On Thursday, April 26, 2018, PPPA hosted a panel discussion to address the funding of public defense in Washington State.
How is public defense an unfunded mandate?
This year was the 55th anniversary of the U.S. Supreme Court case Gideon v. Wainwright, which extended the constitutional right of indigent defense (attorneys for criminal defendants unable to afford their own representation) to criminal trials at the state level. By extending this provision to state court trials, the decision required that states themselves fund public defenders. This is called an unfunded mandate, meaning the federal government has required state or local governments to provide a service, but has not also provided the money for them to do so.
In Washington State, the legislature funds just 4% of this mandatory public defense, leaving counties to incorporate the remaining 96% of the cost of public defense into their own budgets, regardless of their ability to do so. This puts public defense in jeopardy, and it also affects other vital county-level services, since there is less money left to go around.
Who were the panelists?
Six representatives from local government and the criminal justice system convened to discuss at the University Y on Thursday: Washington State Senator Steve O’Ban, Pierce County Councilman Derek Young, Pierce County Prosecutor’s Office Chief of Staff Dawn Farina, UWT graduate and Pierce County Prosecutor’s Office Legal Assistant Kanani Palafox, Pierce County Superior Court Judge Elizabeth Martin, and Department of Assigned Counsel Chief Deputy Mary Kay High. The panel was introduced by UWT Chancellor Mark Pagano and Salvador A. Mungia, partner at Gordon Thomas Honeywell, and moderated by PPPA Assistant Professor Dr. Sarah Hampson.
What did we learn?
The panelists engaged in a collaborative and vigorous discussion that represented different, yet complementary, perspectives on the issue. Each panelist represented a particular role and responsibility in the realm of public defense or government, and, while the importance of public defense was not under debate, each expressed a particular viewpoint on how to move forward. Recurring themes were competing priorities for funding (such as mental health costs, homelessness, and the opioid epidemic), the need to enhance alternatives within the criminal justice system (such as alternative courts and diversion programs), and the challenge of raising additional revenue on both the state and county levels.
At the conclusion of the panel, participants were asked to suggest one action to take in light of this discussion.
Senator Steve O’Ban said that the state legislature should make funding for both public and mental health its priorities going forward, recognizing that mental health itself is a major factor in overall costs to the criminal justice system. “I’m guessing you’ll have a pretty sympathetic audience from most of us in the legislature, so keep the discussion going.”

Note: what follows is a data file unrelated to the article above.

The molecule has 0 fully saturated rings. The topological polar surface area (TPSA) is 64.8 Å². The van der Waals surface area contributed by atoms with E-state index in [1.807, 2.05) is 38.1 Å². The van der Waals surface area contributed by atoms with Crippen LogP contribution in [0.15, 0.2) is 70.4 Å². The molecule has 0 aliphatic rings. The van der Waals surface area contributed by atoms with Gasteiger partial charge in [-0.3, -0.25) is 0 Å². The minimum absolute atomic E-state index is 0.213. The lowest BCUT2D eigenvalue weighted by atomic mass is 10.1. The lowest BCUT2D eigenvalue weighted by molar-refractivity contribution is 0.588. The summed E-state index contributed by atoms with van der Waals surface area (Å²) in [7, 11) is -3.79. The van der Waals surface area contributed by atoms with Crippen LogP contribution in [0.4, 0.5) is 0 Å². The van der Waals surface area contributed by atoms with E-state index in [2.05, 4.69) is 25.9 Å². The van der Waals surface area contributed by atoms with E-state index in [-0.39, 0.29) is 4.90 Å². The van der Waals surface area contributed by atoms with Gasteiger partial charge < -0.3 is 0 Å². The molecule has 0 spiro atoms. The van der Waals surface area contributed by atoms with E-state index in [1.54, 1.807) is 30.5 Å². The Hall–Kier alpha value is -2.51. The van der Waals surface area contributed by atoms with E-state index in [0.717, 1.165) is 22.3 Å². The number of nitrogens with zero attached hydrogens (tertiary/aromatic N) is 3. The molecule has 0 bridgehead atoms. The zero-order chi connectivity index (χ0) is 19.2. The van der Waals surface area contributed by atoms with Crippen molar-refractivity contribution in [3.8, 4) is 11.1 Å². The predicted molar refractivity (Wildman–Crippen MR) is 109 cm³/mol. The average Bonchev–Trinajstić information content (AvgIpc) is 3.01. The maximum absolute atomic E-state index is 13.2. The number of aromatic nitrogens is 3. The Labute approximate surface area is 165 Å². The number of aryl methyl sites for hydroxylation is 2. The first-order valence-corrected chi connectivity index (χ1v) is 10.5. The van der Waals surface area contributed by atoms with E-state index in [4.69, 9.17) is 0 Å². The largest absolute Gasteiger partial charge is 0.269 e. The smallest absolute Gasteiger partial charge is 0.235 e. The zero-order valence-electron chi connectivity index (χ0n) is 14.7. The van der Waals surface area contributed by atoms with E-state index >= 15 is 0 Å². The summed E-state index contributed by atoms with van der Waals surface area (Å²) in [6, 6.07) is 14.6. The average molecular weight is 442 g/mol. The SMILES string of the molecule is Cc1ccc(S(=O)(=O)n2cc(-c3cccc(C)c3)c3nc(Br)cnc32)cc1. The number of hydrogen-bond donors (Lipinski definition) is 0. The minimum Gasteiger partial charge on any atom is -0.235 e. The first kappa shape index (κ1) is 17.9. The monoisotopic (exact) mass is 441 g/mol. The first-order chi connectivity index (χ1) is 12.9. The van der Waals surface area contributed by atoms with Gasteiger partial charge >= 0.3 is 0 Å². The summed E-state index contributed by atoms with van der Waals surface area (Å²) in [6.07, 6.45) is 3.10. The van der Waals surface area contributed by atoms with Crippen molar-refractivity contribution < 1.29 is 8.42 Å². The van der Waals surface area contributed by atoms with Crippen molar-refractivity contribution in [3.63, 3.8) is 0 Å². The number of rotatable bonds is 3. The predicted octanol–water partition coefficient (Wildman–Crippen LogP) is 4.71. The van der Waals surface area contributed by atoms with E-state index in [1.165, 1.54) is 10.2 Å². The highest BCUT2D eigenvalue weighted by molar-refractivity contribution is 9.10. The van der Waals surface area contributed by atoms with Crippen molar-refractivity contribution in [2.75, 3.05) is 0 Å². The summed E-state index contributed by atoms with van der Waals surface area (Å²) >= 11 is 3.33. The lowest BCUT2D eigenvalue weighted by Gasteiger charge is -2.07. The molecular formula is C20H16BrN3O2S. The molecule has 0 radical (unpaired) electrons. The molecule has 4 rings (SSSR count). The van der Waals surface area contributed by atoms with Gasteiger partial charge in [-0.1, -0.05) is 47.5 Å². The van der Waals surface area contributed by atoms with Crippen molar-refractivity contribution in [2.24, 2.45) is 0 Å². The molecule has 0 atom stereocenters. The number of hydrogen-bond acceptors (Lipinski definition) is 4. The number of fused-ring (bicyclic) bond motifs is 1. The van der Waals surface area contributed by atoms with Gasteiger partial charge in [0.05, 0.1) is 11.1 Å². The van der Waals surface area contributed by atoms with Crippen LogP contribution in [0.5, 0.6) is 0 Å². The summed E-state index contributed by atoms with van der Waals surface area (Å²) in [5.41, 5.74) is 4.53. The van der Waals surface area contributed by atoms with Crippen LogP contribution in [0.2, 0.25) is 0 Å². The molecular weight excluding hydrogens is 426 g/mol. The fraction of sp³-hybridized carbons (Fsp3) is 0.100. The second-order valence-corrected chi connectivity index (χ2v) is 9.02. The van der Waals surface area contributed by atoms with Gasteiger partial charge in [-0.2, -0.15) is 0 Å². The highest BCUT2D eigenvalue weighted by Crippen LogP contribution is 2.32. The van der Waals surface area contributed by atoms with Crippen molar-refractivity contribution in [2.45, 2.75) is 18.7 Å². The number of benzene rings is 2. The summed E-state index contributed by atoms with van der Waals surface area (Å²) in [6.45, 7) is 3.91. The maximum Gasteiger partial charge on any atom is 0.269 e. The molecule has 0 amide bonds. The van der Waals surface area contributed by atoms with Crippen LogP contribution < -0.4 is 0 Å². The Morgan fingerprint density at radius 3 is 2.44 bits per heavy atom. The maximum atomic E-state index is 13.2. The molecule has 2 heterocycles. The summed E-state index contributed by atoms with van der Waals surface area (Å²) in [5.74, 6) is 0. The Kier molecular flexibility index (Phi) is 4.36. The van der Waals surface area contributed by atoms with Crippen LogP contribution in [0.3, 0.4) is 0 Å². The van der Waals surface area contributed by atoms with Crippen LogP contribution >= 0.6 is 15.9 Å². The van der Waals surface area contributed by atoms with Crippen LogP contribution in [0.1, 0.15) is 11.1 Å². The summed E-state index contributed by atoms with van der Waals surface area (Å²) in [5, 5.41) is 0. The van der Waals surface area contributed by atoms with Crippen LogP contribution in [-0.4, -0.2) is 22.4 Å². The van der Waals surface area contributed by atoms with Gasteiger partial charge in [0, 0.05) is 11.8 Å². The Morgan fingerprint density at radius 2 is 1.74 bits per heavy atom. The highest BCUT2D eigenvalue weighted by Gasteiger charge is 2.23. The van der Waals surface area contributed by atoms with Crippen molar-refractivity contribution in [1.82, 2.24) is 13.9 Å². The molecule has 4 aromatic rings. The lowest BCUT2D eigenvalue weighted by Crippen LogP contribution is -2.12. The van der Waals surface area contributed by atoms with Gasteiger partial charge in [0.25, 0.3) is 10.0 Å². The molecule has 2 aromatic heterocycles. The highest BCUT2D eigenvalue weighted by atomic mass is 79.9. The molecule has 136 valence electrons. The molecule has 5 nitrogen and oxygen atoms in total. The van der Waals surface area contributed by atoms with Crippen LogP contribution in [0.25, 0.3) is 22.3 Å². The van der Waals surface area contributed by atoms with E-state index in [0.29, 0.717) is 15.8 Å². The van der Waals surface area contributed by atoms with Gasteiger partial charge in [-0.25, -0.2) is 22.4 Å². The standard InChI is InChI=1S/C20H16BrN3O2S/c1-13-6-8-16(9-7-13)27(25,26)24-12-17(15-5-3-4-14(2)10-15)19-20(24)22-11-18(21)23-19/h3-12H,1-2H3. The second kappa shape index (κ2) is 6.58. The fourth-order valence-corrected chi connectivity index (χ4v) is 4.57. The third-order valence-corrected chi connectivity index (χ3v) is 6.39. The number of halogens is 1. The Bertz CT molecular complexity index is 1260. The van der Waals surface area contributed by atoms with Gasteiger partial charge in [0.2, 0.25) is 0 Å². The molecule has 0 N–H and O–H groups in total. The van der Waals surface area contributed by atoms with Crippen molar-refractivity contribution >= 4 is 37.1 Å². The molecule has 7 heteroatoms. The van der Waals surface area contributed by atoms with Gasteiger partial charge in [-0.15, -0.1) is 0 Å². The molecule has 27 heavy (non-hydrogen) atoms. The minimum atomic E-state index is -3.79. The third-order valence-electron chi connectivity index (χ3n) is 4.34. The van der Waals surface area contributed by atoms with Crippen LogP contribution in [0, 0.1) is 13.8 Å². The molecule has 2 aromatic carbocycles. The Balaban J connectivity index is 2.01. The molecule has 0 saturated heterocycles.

Mary Kay High emphasized the need to a better job identifying who should not be in the system, especially juveniles, and addressing disproportionate effects on minorities. She also underscored the need to address root causes of crime in order to reduce the number of criminal cases overall. “With our mental health issues right now… all of us, everyone in this room here, is working to make a difference.”
Judge Elizabeth Martin urged continuing public discussion and expanding public education on the issue, including the particular resources and the operations of the system. People “may not understand the value that comes from an adequate system… it’s not just somebody you don’t know. Everyone is harmed by a system that does not work.”
Dawn Farina said that the Prosecutor’s Office is committed to continue investing in and developing diversion programs, especially juvenile diversion programs, as well as veterans court, drug court, mental health treatment referrals, and so on. “We continue to come up with innovative ways to not charge these low-level cases and to divert them into programs that are gonna help these individuals lead productive lives.”
Kanani Palafox recommended focusing on the community and doing more educational outreach, especially with young people, on how the criminal justice system works. “I think it’s important for us to create an environment of learning.”
Councilman Derek Young urged concerned citizens to contact their legislators. He pointed out that even investing in the aforementioned diversion programs and other measures can be a challenge, given the overall dearth of funds. “If [legislators] hear from their citizens that you want a more just system for people in the justice system, we may be able to make a little progress.”
Many thanks to all who attended, and to PPPA faculty Dr. Katie Baird, in conjunction with Councilmember Derek Young’s office, for organizing the event. If you weren’t able to make it, you can view a recording here.